Health Secretary, Matt Hancock at the opening of the NHS Nightingale Hospital at the ExCel centre in London on April 3
The ExCel centre in London, which has been made into the temporary NHS Nightingale hospital to help tackle the coronavirus outbreak
Mr Hancock praised all those involved in the setting up of the Hospital during a speech at the opening ceremony, in which he also paid tribute to the NHS and the way its staff are dealing with the virus crisis.
He said the ‘extraordinary project’, the core of which was completed in just nine days, was a ‘testament to the work and the brilliance of the many people involved’.
Mr Hancock added: ‘In these troubled times with this invisible killer stalking the whole world, the fact that in this country we have the NHS is even more valuable than before.’
Mr Hancock also said similar facilities – also called Nightingale Hospitals – were being set up in Birmingham, Manchester and Glasgow.
How big is NHS Nightingale, who will it treat and why the name?
– Why ‘Nightingale’?
The NHS Nightingale Hospital is named after nursing pioneer Florence Nightingale, who helped soldiers during the Crimean War – fought from 1853-56. The Hospital’s wards will also be named after influential British nurses such as Seacole, Saunders and Kinnair.
– Where is it being built?
The new facility is being set up by converting the 100-acre site of the ExCel convention centre in Newham, east London. The location was only announced to the public on March 24, and Health Secretary Matt Hancock said on Thursday that similar facilities would soon be set up in Birmingham, Manchester and Glasgow.
– By whom?
A combination of NHS staff, contractors and up to 200 military personnel have taken part in construction – which was completed in just nine days. Some workers are reported to have taken on 15-hour shifts to get the work done as quickly as possible.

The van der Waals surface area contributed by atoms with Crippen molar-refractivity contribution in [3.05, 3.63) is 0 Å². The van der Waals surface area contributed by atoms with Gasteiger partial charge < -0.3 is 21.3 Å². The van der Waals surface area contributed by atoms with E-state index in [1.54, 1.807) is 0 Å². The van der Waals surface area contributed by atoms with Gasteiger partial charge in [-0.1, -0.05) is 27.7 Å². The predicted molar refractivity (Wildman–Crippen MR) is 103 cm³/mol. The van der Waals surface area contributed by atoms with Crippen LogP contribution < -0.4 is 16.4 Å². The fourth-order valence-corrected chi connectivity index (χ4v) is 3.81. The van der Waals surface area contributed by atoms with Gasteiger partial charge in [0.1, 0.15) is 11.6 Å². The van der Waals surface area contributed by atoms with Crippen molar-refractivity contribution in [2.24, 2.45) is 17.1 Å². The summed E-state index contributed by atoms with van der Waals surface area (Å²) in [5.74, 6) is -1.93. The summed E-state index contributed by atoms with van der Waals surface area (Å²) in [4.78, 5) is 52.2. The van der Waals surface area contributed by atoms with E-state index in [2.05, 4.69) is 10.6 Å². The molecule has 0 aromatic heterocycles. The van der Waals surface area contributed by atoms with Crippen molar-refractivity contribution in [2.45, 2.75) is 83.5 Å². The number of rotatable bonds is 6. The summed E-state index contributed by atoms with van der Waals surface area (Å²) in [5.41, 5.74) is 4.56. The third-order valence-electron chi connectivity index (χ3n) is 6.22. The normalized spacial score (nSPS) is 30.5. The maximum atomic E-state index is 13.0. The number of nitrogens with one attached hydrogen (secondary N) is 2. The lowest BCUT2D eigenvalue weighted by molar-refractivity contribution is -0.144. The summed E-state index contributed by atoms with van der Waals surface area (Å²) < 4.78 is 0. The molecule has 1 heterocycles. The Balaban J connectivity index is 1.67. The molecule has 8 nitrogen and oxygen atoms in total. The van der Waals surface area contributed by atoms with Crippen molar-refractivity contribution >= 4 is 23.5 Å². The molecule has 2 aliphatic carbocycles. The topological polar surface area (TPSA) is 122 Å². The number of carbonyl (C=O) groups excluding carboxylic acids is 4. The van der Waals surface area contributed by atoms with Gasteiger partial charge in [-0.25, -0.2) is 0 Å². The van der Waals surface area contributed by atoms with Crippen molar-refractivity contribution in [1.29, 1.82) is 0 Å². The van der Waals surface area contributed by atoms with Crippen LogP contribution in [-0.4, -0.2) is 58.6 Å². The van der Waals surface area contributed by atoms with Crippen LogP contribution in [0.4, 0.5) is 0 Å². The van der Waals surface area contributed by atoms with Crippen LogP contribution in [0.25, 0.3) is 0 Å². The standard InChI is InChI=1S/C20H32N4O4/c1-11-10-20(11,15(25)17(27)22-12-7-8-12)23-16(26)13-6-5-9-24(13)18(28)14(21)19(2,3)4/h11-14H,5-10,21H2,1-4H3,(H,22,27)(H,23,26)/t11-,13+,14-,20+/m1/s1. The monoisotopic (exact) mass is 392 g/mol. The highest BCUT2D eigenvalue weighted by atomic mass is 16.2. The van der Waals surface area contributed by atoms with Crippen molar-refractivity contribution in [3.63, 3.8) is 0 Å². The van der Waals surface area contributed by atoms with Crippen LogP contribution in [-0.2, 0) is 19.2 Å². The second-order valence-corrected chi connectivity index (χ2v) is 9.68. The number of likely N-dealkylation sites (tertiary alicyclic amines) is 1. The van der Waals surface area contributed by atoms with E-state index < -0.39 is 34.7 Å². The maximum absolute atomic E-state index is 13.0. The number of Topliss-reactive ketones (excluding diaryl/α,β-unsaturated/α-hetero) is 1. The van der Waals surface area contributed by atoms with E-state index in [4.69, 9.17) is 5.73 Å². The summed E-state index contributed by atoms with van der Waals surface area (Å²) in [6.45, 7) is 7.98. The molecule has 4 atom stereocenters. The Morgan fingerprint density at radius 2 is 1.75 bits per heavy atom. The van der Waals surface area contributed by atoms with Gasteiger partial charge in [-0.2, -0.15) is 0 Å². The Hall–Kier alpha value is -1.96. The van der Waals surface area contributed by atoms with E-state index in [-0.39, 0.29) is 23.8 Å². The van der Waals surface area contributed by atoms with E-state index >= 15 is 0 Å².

– Who will it treat?
The facility will be used to treat Covid-19 patients who have been transferred from other intensive care units (ICU) across London. Those who are admitted to the Hospital will already be on a ventilator and will remain at the Nightingale until their course of ventilation is finished, the Hospital’s chief medical director has said. Coronavirus patients suffering from other serious conditions – such as cardiac issues – will be cared for at other specialist centres.
– How many patients can it treat?
NHS Nightingale will have a 4,000 bed capacity and will be split into more than 80 wards containing 42 beds each. Mr Hancock said that it will be the ‘equivalent of 10 district general hospitals.’
– What about staff?
Up to 16,000 staff may be required to run the facility at full capacity. Hundreds of volunteers from the St John Ambulance charity with differing levels of clinical training have volunteered to help out with operations, with around 100 expected to work every shift.
– How will they be looked after?
Staff working at the Nightingale will be able to sleep at nearby hotels once they finish their shift, the Hospital’s director of nursing, Eamonn Sullivan, said – though they can also choose to go home.
– Is there enough equipment and resources?
The Nightingale will use all ‘new kit’, but concerns have been raised that staffing the Hospital with bank staff might lead to shortfalls in other parts of the health service. Bosses at the Hospital are reportedly worried about the number of ambulances and trained crew needed to bring cases to the site. Draft clinical models seen estimate 60 ambulances will be needed to facilitate emergency transfers.